Australia's Ashleigh Barty has reclaimed her world No. 1 status in the WTA rankings less than a month after losing it, while US Open champion Bianca Andreescu moved up to a career-high fifth after her maiden Grand Slam win in New York.
Andreescu beat Serena Williams 6-3, 7-5 in Saturday's final to maintain a 13-match unbeaten run -- in which she also won the Canadian Open -- to break into the top 10 for the first time in her career.
"I don't want to take anything for granted," Andreescu said. "These are the moments you live for and I'm just beyond blessed."
After taking the first set and leading 5-1 in the second, Andreescu was broken twice by 23-time Slam winner Williams before eventually breaking back and winning the contest. In doing so, she become the first Canadian to win a major in the professional era.
"It definitely wasn't easy in the final against Serena Williams," the 19-year-old said. "I think I'm most proud of how I'm able to get into my zone and I was able to block out the crowd, too, because they were really, really loud.
"If I didn't do that, I'm sure Serena would have won that second set, so I'm really glad with how I handled everything."
French Open champion Barty exited the tournament in the last 16 but regained the No. 1 spot after last year's champion Naomi Osaka was also knocked out at the same stage.
The Japanese, who also beat Williams in last year's final, slipped to fourth in the rankings, with Czech Republic's Karolina Pliskova and Ukraine's Elina Svitolina leapfrogging her to move up to second and third respectively.
Wimbledon champion Simona Halep fell two places down to sixth, while Williams fell one spot to ninth despite her run to the final.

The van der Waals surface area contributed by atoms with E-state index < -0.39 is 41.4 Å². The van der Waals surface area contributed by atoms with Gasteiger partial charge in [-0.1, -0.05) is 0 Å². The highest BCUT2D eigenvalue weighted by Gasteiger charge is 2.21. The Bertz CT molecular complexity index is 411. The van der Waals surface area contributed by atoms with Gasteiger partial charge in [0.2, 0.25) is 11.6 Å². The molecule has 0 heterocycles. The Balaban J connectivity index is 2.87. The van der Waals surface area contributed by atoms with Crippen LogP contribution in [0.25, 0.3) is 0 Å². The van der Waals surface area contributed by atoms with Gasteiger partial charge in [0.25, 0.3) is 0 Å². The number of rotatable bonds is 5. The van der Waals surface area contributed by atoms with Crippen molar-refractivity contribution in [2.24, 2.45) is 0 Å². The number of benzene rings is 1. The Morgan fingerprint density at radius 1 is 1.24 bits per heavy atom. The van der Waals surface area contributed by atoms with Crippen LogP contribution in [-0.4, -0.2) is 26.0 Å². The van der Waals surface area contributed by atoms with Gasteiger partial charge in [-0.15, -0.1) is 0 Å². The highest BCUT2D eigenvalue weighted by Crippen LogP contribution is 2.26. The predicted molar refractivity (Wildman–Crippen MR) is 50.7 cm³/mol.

In the ATP rankings, there was no change in the top three with Novak Djokovic leading men's champion Rafael Nadal -- who won his 19th Slam Sunday -- and Roger Federer, but this year's runner-up Daniil Medvedev moved up to a career-high fourth.
Medvedev has had a stellar record since a third-round exit at Wimbledon, reaching the finals of his last four tournaments and winning the Cincinnati Masters last month.
Her ranking may not have actually moved up, but No. 2 Karolina Pliskova took a giant step towards regaining No. 1 from Ashleigh Barty by winning the new event in Zhengzhou, China this past week.
Having trailed Barty for the top ranking by 376 points a week ago, 6,501 to 6,125, Pliskova’s triumph at the Premier event has taken her to within 86 points of the Australian—she has 6,415 points now.
Pliskova has more titles and match wins than anyone on the women’s tour this year. She won her fourth WTA title of the year in Zhengzhou, having previously won in Brisbane, Rome and Eastbourne, and she now has 49 match wins on the year, having gone into Zhengzhou tied with Barty at 45.